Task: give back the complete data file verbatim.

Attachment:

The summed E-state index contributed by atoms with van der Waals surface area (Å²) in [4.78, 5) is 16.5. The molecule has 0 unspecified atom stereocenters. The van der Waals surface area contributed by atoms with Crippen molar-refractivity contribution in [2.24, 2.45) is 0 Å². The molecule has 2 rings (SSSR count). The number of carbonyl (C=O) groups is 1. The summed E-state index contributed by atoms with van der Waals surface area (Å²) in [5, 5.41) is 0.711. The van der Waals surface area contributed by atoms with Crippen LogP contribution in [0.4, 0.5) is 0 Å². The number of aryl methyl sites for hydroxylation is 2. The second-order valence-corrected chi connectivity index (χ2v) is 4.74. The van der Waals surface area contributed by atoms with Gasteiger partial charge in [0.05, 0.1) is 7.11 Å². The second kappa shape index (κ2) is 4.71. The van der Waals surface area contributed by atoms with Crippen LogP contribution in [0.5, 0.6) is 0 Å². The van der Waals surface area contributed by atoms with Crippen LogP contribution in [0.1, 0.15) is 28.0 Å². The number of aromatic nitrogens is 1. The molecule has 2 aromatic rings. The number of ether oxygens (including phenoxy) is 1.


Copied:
The summed E-state index contributed by atoms with van der Waals surface area (Å²) in [4.78, 5) is 16.5. The molecule has 0 unspecified atom stereocenters. The van der Waals surface area contributed by atoms with Crippen molar-refractivity contribution in [2.24, 2.45) is 0 Å². The molecule has 2 rings (SSSR count). The number of carbonyl (C=O) groups is 1. The summed E-state index contributed by atoms with van der Waals surface area (Å²) in [5, 5.41) is 0.711. The van der Waals surface area contributed by atoms with Crippen LogP contribution in [0.4, 0.5) is 0 Å². The number of aryl methyl sites for hydroxylation is 2. The second-order valence-corrected chi connectivity index (χ2v) is 4.74. The van der Waals surface area contributed by atoms with Gasteiger partial charge in [0.05, 0.1) is 7.11 Å². The second kappa shape index (κ2) is 4.71. The van der Waals surface area contributed by atoms with Crippen LogP contribution in [0.5, 0.6) is 0 Å². The van der Waals surface area contributed by atoms with Crippen LogP contribution in [0.1, 0.15) is 28.0 Å². The number of aromatic nitrogens is 1. The molecule has 2 aromatic rings. The number of ether oxygens (including phenoxy) is 1.